The guidelines also incorporate Health Canada’s temporary exemptions to the Controlled Drugs and Substances Act that allow pharmacists to renew prescriptions by phone and deliver medications to a patient’s home, so people don’t have to make as many trips to the drugstore and are able to self-isolate during the pandemic.
Bullock said prescribing a safe supply of drugs is best done in a situation where the patient is known by the doctor.
It should only be done by people who have special expertise in addiction medicine, he said, noting only a couple of dozen doctors specialize in that area in Victoria.
“It’s not like going to the store. The very first thing is a very thorough history-taking and physical examination. The physician needs to understand their patient and their background, what it is they’re using, what their history is of attempts to either stop or modify their use, and what medications they’ve tried in the past.”
It can take a couple of hours to assess one patient, said Bullock. The first line of treatment for opioid-use disorder is suboxone. If that’s not successful, the physician can prescribe methadone, he said.
“But if someone is continuing to use, in spite of treatment with opioid agonist therapies, or if they’ve declined opioid agonist therapies, they may be a candidate for pandemic prescribing,” said Bullock.
Pre-pandemic, many people on methadone would go to the pharmacy every day for a dose that the pharmacist watched them take.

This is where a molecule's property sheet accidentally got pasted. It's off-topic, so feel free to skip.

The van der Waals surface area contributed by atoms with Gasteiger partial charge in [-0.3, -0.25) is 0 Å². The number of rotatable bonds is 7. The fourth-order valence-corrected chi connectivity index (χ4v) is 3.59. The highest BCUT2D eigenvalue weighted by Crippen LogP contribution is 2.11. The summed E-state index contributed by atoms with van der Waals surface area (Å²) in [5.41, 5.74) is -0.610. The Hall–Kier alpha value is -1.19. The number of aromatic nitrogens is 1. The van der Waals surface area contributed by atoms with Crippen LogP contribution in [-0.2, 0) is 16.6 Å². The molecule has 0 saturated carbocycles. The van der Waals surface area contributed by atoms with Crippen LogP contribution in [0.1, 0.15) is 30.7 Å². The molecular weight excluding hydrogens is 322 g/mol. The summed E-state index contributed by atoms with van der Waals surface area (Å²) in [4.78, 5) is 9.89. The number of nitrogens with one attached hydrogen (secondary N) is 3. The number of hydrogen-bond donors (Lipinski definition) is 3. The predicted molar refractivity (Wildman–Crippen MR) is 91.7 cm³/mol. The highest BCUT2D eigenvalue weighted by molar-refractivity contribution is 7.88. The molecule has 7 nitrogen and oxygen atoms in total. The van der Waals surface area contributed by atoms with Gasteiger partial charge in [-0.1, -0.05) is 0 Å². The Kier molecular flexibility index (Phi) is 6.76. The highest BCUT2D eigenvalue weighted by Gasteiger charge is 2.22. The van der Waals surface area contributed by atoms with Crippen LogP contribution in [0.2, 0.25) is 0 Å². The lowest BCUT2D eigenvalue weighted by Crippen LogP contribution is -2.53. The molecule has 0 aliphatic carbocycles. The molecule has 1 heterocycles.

Some people, generally those who are working and have stable housing, are given “carries” or a take-home supply so they don’t have to go to the pharmacy every day and have a locked box where they can store several days’ worth of methadone.
That’s harder to navigate with the COVID pandemic.
With safe supply, addiction doctors are writing prescriptions for hydromorphone or long-acting morphine to replace heroin and fentanyl, said Bullock, adding that most of the heroin that’s purchased now is more fentanyl than heroin.
“But prescribing something like that has its own risk, because one can still overdose on legal opioids or the drug could end up in the hands of someone with low tolerance. The amount a regular user might take several times a day would kill a non-user in one dose,” said Bullock.
Most addiction-medicine physicians are in favour of the concept of safe supply. They believe that if people are going to use drugs, they should have drugs that are safe to use. The issue is in the execution, said Bullock.
“Physicians are very concerned with safety and doing something in a way that’s not going to create harm,” he said.